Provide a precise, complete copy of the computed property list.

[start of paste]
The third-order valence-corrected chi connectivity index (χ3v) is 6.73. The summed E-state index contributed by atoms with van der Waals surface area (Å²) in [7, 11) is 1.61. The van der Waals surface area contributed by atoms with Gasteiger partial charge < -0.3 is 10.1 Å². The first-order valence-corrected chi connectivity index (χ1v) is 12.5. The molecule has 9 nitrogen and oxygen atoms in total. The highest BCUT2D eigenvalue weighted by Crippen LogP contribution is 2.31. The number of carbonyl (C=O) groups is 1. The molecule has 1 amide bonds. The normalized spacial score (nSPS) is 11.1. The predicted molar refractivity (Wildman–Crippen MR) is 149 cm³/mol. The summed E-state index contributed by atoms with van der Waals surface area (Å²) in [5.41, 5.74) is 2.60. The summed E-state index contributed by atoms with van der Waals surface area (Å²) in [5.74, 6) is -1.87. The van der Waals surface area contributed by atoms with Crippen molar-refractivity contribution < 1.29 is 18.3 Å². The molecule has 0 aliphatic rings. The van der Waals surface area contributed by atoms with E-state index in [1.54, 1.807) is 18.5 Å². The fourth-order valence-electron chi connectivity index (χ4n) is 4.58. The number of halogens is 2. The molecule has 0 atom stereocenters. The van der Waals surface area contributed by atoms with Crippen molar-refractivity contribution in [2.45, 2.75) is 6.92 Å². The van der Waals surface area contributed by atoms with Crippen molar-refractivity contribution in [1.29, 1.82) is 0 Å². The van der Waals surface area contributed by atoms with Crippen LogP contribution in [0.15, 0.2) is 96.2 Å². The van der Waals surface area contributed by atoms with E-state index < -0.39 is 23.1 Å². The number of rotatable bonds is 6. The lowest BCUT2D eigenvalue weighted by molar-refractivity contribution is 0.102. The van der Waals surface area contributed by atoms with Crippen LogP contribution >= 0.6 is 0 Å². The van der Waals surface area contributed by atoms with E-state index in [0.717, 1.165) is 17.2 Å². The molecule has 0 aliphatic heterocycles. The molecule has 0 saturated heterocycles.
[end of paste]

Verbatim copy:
The third-order valence-corrected chi connectivity index (χ3v) is 6.73. The summed E-state index contributed by atoms with van der Waals surface area (Å²) in [7, 11) is 1.61. The van der Waals surface area contributed by atoms with Gasteiger partial charge < -0.3 is 10.1 Å². The first-order valence-corrected chi connectivity index (χ1v) is 12.5. The molecule has 9 nitrogen and oxygen atoms in total. The highest BCUT2D eigenvalue weighted by Crippen LogP contribution is 2.31. The number of carbonyl (C=O) groups is 1. The molecule has 1 amide bonds. The normalized spacial score (nSPS) is 11.1. The predicted molar refractivity (Wildman–Crippen MR) is 149 cm³/mol. The summed E-state index contributed by atoms with van der Waals surface area (Å²) in [5.41, 5.74) is 2.60. The summed E-state index contributed by atoms with van der Waals surface area (Å²) in [5.74, 6) is -1.87. The van der Waals surface area contributed by atoms with Crippen molar-refractivity contribution < 1.29 is 18.3 Å². The molecule has 0 aliphatic rings. The van der Waals surface area contributed by atoms with E-state index in [1.54, 1.807) is 18.5 Å². The fourth-order valence-electron chi connectivity index (χ4n) is 4.58. The number of halogens is 2. The molecule has 0 atom stereocenters. The van der Waals surface area contributed by atoms with Crippen molar-refractivity contribution in [2.45, 2.75) is 6.92 Å². The van der Waals surface area contributed by atoms with Crippen molar-refractivity contribution in [1.29, 1.82) is 0 Å². The van der Waals surface area contributed by atoms with Crippen LogP contribution in [0.15, 0.2) is 96.2 Å². The van der Waals surface area contributed by atoms with E-state index < -0.39 is 23.1 Å². The number of rotatable bonds is 6. The lowest BCUT2D eigenvalue weighted by molar-refractivity contribution is 0.102. The van der Waals surface area contributed by atoms with Crippen LogP contribution >= 0.6 is 0 Å². The van der Waals surface area contributed by atoms with E-state index in [0.717, 1.165) is 17.2 Å². The molecule has 0 aliphatic heterocycles. The molecule has 0 saturated heterocycles.